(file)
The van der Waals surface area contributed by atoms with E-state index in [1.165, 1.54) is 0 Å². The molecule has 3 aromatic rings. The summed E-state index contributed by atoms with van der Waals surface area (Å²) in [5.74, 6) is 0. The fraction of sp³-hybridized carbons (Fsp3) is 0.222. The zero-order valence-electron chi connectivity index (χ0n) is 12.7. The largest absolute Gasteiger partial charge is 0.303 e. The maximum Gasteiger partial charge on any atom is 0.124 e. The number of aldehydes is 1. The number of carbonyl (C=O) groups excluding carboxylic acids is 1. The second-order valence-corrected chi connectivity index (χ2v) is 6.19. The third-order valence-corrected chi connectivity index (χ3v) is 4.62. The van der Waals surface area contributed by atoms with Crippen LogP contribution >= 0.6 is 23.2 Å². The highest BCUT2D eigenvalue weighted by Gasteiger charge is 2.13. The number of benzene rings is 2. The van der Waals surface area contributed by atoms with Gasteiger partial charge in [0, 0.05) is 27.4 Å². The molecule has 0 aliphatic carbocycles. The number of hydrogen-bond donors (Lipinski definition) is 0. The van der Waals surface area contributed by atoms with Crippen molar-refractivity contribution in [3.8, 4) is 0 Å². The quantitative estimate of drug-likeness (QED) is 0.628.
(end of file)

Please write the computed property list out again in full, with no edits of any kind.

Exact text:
The van der Waals surface area contributed by atoms with E-state index in [1.165, 1.54) is 0 Å². The molecule has 3 aromatic rings. The summed E-state index contributed by atoms with van der Waals surface area (Å²) in [5.74, 6) is 0. The fraction of sp³-hybridized carbons (Fsp3) is 0.222. The zero-order valence-electron chi connectivity index (χ0n) is 12.7. The largest absolute Gasteiger partial charge is 0.303 e. The maximum Gasteiger partial charge on any atom is 0.124 e. The number of aldehydes is 1. The number of carbonyl (C=O) groups excluding carboxylic acids is 1. The second-order valence-corrected chi connectivity index (χ2v) is 6.19. The third-order valence-corrected chi connectivity index (χ3v) is 4.62. The van der Waals surface area contributed by atoms with Crippen LogP contribution >= 0.6 is 23.2 Å². The highest BCUT2D eigenvalue weighted by Gasteiger charge is 2.13. The number of benzene rings is 2. The van der Waals surface area contributed by atoms with Gasteiger partial charge in [0, 0.05) is 27.4 Å². The molecule has 0 aliphatic carbocycles. The number of hydrogen-bond donors (Lipinski definition) is 0. The van der Waals surface area contributed by atoms with Crippen molar-refractivity contribution in [3.8, 4) is 0 Å². The quantitative estimate of drug-likeness (QED) is 0.628.